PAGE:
Onshore warfare and offshore balancing

The use and abuse of terms such as “offshore balancing” in the ongoing conversation about the next American grand strategy is a frequent topic of discussion here. While this can easily become an exercise in military and diplomatic history pedantry, examining what exactly offshore balancing entails should be a necessary prerequisite of adopting such an approach to international politics.

One of the consistent errors of offshore balancing discussion has been the tendency to believe that it necessarily demands there be no military engagement with the world beyond dealing with great powers, and that this military engagement must necessarily not include the use of ground forces, especially outside the core areas of engagement. In the current American context, the combinations of military draw downs in Iraq and eventually Afghanistan, along with the lack of US occupation in the Horn of Africa and Libya, among other locales, and the rise of AirSea Battle as a new concept for future military efforts all give the impression of a US military that will rarely act onshore. At the same time, the so-called “pivot to Asia” and the increasing prominence of offshore balancing in grand strategic discussions all give the impression that the cumulative effect of these operational, strategic, and grand strategic changes will be a US force that rarely, if ever, gets involved in land warfare, and rarely, if ever, gets involved in warfare outside of Asia. Continue reading

Police Militarization, Professionalism, and the Balance of Persuasion and Force

By Fred Leland and Alex Olesker

“The strategic success of the Byzantine empire was of a different order than any number of tactical victories or defeats: it was a sustained ability, century after century, to generate disproportionate power from whatever military strength could be mustered, by combining it with all the arts of persuasion, guided by superior information.” ~Edward Luttwak

There has been a lot of talk recently in the wake of responses to the Occupy Wall Street Movement and its nationwide evolution on the topic of militarizing police forces. This topic has also come up in regards to police raids in their various forms throughout the country. Yet “militarization” is seldom defined and has grown to mean whatever the author doesn’t like about modern law enforcement. Often it’s about gear, but dressing in black does little to militarize an agency. Expanding tactical capabilities also do not justify the widespread outrage, as a more capable police force is, all else being equal, always preferable. Continue reading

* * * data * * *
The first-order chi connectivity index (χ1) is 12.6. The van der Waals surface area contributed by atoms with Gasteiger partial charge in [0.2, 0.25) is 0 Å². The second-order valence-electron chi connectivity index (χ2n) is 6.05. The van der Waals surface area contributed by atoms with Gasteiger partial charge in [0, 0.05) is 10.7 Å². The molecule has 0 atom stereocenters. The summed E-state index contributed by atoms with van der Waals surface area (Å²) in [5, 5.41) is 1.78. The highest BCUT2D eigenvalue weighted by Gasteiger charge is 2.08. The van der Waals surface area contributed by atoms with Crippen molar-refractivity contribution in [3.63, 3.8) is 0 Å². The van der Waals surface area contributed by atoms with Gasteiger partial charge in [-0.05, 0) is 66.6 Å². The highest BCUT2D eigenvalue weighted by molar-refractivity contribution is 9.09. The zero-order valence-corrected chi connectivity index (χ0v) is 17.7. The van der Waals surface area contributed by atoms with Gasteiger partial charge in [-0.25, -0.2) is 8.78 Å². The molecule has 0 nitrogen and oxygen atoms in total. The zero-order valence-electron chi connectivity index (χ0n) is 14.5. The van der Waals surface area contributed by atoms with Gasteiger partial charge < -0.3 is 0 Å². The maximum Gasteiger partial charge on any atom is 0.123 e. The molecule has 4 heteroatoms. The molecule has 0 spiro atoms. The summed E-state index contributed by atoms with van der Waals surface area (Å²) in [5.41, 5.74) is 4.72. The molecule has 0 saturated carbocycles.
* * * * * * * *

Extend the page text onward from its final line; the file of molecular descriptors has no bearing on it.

Unemployed College Majors: Engineering vs. English

In trying to understand what drives the Occupy Wall Street protesters, certain commentators have resorted to stereotyping: casting them as unemployed youth with liberal arts degrees, disappointed that their degree in puppetry or medieval French didn’t pay off. According to this rhetoric, there’s plenty of demand for engineers and scientists, students are just too stupid or lazy to specialize in these fields. Setting aside the condescending tone, how true is this claim?

Analyzing data on unemployment by major, as featured in the Wall Street Journal, we find that it’s a half-truth, up for interpretation. In terms of unemployment rates alone, technical fields seem to have no advantage over more generalist education. Rather, while some science or engineering majors are in high demand and others face up to 15-20% unemployment, the liberal arts majors seem to occupy a happy medium around 6-7% unemployment. But if we dig a little deeper and look at expected returns in terms of wage, then the advantages of a mathematically oriented major become evident. Readers of this blog might appreciate that majoring in Military Technologies provides one of the highest returns despite a 10.9% unemployment rate. Sometimes it makes sense to take a risk and hold out for your dream job, especially when you’re specialized.

For those of you curious to see the numbers, I included the full table of data here, highlighting specific majors I refer to in the text.